A fortunate by-product of the growing economy is the increase in the range of global cuisines available at hand. Combine that with the rising trend to eat healthy, and there’s a combo that’s hard to beat for conscious eaters. Among the cuisines that are deemed amongst the healthiest are those of the eastern Mediterranean region.
Well, K3, at JW Marriott, Aerocity, Delhi, is hosting Al Souk, an Arabic food fest – yes, the name is a bit of a misnomer, admits Palestinian chef Amjad Abu Jazar, but only to distinguish it from the ‘Mediterranean’ tag, which encompasses a much wider cuisine palate. The ‘souk’, of course, refers to the market, and this festival recreates in spirit the range of a market from the region. “The concept is to take a little tour of a typical Arabic souk,” he says.
Chef Jazar says the traditional cuisine comes from the farmers. “Take the example of the dish Maqlouba, which is basically rice and vegetables, often made from leftover vegetables and then mixed with rice. It was introduced about 50 years ago. Palestine – it’s quite a small place, but we have the sea, the mountains, the desert – and places provide different ingredients, different attitudes. There is a lot of difference though – Gazans have spices and a greater degree of non-vegetarian, but the northern (West Bank) don’t eat as much spices and there is greater presence of vegetables in the food.”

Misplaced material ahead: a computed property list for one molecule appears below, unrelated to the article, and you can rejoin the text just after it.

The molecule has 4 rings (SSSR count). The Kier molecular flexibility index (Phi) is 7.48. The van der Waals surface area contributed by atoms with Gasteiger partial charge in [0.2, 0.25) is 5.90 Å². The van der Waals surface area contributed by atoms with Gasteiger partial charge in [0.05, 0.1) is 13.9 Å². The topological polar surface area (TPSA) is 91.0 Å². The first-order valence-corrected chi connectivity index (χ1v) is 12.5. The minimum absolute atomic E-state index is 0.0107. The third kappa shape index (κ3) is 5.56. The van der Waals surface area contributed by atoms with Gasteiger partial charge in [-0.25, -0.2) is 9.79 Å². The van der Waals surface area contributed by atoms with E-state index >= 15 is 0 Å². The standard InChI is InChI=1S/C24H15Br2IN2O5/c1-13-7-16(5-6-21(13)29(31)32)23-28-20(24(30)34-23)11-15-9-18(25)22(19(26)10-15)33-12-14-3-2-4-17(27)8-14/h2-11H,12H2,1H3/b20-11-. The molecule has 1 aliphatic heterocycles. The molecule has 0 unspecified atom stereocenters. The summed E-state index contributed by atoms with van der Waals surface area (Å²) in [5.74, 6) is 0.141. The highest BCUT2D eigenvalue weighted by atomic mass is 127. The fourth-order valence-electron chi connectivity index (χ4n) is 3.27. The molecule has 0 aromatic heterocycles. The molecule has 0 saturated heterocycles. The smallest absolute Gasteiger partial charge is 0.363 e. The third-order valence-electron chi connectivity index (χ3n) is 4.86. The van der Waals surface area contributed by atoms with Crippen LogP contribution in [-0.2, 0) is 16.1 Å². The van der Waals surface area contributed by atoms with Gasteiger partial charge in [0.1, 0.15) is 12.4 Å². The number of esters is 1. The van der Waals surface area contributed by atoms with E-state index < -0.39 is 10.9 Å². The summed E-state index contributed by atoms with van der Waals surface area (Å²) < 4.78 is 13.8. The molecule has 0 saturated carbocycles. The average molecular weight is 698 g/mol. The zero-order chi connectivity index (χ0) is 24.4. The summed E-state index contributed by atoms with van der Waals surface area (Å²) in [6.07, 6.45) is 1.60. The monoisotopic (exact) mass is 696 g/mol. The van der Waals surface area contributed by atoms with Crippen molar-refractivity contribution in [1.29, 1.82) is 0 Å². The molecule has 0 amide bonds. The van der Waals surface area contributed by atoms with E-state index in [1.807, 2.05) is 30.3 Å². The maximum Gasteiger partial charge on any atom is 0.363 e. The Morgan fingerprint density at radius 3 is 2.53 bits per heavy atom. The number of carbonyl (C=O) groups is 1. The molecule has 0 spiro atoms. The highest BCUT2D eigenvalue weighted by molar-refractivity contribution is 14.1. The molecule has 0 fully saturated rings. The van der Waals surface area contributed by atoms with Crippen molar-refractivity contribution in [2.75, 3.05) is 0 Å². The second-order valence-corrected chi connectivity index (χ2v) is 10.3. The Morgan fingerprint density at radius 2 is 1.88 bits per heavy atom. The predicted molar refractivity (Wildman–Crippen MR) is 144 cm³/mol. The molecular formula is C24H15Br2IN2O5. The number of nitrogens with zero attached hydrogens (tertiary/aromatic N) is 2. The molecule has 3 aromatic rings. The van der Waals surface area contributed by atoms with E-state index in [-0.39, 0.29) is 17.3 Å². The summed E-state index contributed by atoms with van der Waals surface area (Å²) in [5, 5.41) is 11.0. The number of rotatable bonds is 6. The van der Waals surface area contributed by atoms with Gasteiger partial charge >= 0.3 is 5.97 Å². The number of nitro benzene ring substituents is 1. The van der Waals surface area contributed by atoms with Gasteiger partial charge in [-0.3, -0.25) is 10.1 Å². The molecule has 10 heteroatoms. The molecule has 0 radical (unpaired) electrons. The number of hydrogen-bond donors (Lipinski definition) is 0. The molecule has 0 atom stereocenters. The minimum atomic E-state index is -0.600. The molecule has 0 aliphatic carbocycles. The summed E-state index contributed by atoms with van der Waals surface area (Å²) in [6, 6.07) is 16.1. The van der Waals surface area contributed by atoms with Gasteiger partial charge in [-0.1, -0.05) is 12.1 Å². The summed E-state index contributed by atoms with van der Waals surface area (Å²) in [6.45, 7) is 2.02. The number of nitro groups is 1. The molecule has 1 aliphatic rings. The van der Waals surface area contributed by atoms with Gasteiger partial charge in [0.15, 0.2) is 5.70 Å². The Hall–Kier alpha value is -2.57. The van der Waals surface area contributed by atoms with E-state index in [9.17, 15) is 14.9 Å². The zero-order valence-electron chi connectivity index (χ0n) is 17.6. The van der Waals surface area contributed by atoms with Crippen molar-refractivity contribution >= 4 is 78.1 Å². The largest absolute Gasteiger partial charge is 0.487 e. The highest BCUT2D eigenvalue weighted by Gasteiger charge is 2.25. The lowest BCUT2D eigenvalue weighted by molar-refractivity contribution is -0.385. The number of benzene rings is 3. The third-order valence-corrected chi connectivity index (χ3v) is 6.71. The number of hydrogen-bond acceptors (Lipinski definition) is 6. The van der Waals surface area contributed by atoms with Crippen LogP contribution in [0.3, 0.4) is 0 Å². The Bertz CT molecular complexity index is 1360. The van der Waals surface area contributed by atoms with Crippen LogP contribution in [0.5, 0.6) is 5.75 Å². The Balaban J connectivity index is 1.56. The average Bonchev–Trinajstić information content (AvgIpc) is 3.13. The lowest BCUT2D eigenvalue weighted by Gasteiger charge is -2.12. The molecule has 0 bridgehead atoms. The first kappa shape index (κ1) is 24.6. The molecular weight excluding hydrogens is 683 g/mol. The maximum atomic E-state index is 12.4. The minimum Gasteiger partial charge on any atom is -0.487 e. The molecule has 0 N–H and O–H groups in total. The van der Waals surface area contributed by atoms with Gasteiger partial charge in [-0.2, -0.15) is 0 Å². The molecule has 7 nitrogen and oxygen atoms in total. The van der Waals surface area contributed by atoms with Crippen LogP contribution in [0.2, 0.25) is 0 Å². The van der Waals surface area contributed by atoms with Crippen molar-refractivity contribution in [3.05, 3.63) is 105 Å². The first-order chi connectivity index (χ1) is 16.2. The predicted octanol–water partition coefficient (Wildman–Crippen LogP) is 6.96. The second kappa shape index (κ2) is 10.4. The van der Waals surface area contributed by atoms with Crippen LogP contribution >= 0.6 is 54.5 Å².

The dishes served at this Arabic Food fest here are closer to what we would term ‘Lebanese’ cuisine. So, there are starters such as Hummus, Mutabal, Babaghanouj, Fatuoush, Tabbouleh, Za’atar Pide and more – which can be had as dips or in wonderful wraps the Chef creates. Yes, that part of the world relies on chickpeas – safed/kabuli chana – almost as a base for many dishes. Eggplants have a more niche taste, but as I quite like this vegetable, I just reveled in the dishes.
Other options include the chunkier pizza adjacent Manakish, topped with thyme, cheese, or ground meat. Or Mushakal Mashawi, mixed grill of shish kebab, taouk and kofte. Or the delicious Fatayer Dajaj, baked chicken pastry. Or Shawarmas.
Of course, the starters are gorge worthy, but do not forget- the mains await. From Baked macaroni in Arabic sauce to Roz Asfar, Jawanih BI’Tum (grilled chicken wings sautéed in garlic and chili), Samak Harra, Maqlouba Lahm – combo of rice, mutton and fried veggies, Jibn Mashwie, grilled cottage cheese in Arabic spices, Halabi Kebab, minced Lamb skewers to Sheesh taouk – char grilled boneless chicken cubes, you are advised to pace yourself. For the health conscious, there’s the Dolma, a combination of stuffed vegetables – eggplant, green pepper, onions, cabbage and grape leaves flavoured with Arabian spices and pomegranate molasses. There are lovely tagines full of more mains. Yes, it’s largely grilled stuff!
True to the Chef’s roots in Gaza, the slant here is towards Arabic cuisine, though ‘Leb-lovers’ have absolutely nothing to complain. Light, healthy and oh so flavorful. The hardest part will be self-control, especially as it is part of the buffet.
For those partial to sweet endings, round off with Qatayef Bil Joz or Awarma. Oh, and there are choices of five accompanying mocktails, largely fruit based. Pink Tropical comes recommended but there’s also Midnight Express and Rose Your Way among others!
The festival is on till May 14.